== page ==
Is Moderation Meaningless?

by LindsayHill

MODERATION. We all know the word and the platitudes that surround it, but how many of us know exactly what a moderate amount of our favorite food is? And does the term moderation refer to the amount of something you can have on your plate or the number of times you can eat it per day or per week or per month? And couldn’t one person’s moderate portion be another person’s maximum serving depending on height, activity level, metabolism and food sensitivities? No doubt one family may view four ounces steak as a moderate portion, while another family may think eight ounces is moderate. An ounce of cheese may make one person’s stomach cramp while another person could drink an eight ounce glass of milk with no ill effect.

In my opinion, “moderation” is a lazy term totally overused by people in the food and nutrition world. It especially bothers me when media representatives for  companies like Nestle and Coca-Cola use it to justify selling a food product with no nutrient value. If you lived by the motto “everything in moderation” you could feasibly eat a diet consisting only of moderate portions of junk food without breaking your rule.

Consuming the right foods in generous amounts is much more important than consuming the wrong ones in moderation. If you have no vegetables in your diet, does it really matter if you have a half cup or a whole cup of pasta? Instead of the useless cliche “everything in moderation,” use this rule of thumb instead: Consume high quality foods in moderate to high quantities and low quality foods in low to zero quantities.  A high quality food (think avocado, salmon, walnuts, sweet potatoes, apples, kale, quinoa) is nutrient-dense; a low quality food (bread, pasta, cake, chips, soda) is mostly made up of empty calories.

The truth is if you want to maintain a healthy weight for life, the only food group you don’t need to eat in moderation is green vegetables. Because as good as almonds and sweet potatoes are for you, eating too much of anything with a moderate to high calorie content will make you gain weight. I like to live by food science writer Michael Pollan’s rule: ”Eat food. Not too much. Mostly Plants.” A simple way to do this is to fill at least half of your plate with plant foods, eat meat and grains as side dishes and garnish with fats like olive oil, nuts and cheese. So breakfast might be a bowl of fruit topped with a few ounces of Greek yogurt and garnished with granola or almonds. Lunch might be a grilled vegetable and quinoa salad garnished with feta cheese and lightly dressed with olive oil.

However, a lot of foods, even some you may think are bad for you, can be enjoyed a few times a week or month in the appropriate quantities without compromising your health or weight. The key is to measure. Remind yourself what a Tbsp of butter looks like; measure out an appropriate portion of pasta or rice per person before you cook it! Cut blocks of cheese into 1 oz snack portion sizes and divide meats into 4 oz. portions for salads or stir fries. This will help you practice what I call “calorie awareness” without the drudgery of counting calories. Instead of moderation, focus on balance. While measuring is key to controlling the quantity of your food intake, balance is key to maintaining the quality of your life!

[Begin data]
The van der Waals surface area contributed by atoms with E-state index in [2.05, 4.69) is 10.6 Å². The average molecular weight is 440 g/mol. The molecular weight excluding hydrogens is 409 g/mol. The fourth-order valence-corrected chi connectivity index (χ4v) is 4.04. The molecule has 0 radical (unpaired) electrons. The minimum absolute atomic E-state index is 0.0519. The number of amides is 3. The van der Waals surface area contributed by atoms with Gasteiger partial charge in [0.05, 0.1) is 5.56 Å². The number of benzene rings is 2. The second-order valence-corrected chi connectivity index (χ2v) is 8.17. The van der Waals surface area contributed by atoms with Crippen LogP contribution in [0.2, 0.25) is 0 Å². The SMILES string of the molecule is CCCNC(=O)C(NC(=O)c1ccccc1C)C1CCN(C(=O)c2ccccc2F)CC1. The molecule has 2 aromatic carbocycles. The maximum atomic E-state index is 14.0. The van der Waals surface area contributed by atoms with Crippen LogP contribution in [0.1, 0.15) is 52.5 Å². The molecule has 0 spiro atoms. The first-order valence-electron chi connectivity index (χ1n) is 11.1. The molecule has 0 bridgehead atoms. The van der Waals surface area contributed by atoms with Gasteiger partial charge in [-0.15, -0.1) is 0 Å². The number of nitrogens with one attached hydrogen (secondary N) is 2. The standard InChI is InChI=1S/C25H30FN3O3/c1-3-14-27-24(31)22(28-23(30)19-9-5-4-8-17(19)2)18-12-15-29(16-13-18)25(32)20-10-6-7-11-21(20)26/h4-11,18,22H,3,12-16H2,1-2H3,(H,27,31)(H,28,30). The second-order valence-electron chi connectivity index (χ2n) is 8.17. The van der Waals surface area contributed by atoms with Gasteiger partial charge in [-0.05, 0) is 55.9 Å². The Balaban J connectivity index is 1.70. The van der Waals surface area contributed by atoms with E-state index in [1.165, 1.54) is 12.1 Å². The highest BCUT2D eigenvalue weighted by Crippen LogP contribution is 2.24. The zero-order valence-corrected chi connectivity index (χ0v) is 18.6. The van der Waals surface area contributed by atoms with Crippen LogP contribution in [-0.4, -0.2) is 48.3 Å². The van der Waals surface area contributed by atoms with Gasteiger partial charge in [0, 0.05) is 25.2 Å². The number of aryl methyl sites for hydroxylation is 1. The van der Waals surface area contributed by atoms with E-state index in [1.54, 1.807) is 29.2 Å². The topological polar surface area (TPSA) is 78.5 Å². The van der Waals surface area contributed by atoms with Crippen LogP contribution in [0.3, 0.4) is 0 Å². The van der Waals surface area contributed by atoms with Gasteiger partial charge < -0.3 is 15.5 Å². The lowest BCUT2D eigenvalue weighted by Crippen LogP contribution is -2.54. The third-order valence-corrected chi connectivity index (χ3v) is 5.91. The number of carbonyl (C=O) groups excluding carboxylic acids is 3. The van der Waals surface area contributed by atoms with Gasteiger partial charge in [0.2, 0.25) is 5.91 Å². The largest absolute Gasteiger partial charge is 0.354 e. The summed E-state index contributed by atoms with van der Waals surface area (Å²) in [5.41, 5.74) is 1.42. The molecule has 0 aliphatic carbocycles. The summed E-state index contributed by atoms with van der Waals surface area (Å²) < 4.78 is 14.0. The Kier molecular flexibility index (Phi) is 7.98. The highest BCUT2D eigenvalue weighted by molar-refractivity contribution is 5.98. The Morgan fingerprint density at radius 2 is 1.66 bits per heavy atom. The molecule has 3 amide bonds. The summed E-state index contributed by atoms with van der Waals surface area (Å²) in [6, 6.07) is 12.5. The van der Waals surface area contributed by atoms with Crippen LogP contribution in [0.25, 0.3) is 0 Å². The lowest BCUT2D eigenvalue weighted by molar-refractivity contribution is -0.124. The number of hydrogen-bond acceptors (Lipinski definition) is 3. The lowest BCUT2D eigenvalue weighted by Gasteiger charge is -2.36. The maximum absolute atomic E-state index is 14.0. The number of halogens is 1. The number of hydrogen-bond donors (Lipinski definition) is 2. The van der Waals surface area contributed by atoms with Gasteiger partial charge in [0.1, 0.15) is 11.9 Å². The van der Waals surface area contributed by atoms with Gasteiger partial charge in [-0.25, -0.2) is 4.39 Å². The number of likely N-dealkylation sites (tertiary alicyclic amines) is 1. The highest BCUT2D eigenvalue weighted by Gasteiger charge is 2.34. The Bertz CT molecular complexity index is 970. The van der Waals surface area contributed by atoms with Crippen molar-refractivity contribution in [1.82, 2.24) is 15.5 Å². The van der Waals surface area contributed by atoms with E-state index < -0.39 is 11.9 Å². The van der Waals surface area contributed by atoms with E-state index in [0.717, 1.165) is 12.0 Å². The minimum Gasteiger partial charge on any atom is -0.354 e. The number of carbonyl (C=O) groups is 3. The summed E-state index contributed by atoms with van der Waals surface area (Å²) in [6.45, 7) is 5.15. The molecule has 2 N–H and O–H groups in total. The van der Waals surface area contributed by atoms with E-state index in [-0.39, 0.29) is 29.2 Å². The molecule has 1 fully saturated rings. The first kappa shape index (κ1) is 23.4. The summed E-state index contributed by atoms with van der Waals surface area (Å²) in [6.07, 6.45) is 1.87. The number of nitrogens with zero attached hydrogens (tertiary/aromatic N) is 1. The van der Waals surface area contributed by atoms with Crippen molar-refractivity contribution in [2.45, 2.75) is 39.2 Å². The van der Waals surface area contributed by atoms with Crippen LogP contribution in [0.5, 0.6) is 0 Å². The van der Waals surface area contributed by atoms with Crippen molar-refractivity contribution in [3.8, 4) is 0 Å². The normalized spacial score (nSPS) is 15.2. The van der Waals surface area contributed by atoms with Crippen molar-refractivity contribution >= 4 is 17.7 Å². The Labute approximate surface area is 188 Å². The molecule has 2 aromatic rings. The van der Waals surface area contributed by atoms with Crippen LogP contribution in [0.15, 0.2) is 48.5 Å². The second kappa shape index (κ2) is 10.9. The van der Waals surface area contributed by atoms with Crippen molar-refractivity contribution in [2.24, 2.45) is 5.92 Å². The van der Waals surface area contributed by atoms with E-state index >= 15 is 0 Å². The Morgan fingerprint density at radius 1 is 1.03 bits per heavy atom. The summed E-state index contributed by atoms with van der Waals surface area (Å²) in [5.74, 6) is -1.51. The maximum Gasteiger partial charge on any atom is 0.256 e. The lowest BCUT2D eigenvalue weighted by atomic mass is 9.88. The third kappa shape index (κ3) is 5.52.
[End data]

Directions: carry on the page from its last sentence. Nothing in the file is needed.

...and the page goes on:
In order to make good health a habit, you have to have a realistic approach to food. Just like everyone should have a clothing budget, it is smart to have your own personal food “budget” as well.  Love butter and cheese? Can’t live without cream in your coffee? Fine, have an appropriate serving size of the real thing (meaning no “fat free” of “sugar-free” processed versions) and skim fat or calories from somewhere else in your diet.

Below is a table of foods people tend to over consume and the actual appropriate portion sizes per person. What I have listed may be different from what is on the package because I find the portion sizes on food labels are often unrealistic.

Cereal  1 cup dry with 1/2 cup milk of choice a few times a week or daily if it’s a high fiber option
Pasta (best as a side dish)  Cook 1/2 to 3/4 cup dry a few times a week
Rice and other refined grains (best as a side dish)  Cook 1/4 to 1/3 cup dry a few times a week
Granola  1/4 cup as garnish a few times a week
Cheese  1 to 2 oz a day if you tolerate dairy well
Juice  4 oz a day max
Nuts  1/4 cup once or twice a day
Nut Butters  1 or 2 Tbsp a day as part of a healthy meal (in other words, don’t stick the spoon in the jar between meals)
Wine  One or two 5-oz portions (measure a few times to eyeball a glass appropriately) a day
Oils (olive, flax, canola, rapeseed, sesame, coconut, peanut, etc)  Up to 2 or 3 Tbsp a day for cooking, dressing, flavoring, etc.

For information on my nutrition and weight-loss coaching services, email me at or call me now at 404-919-6237.

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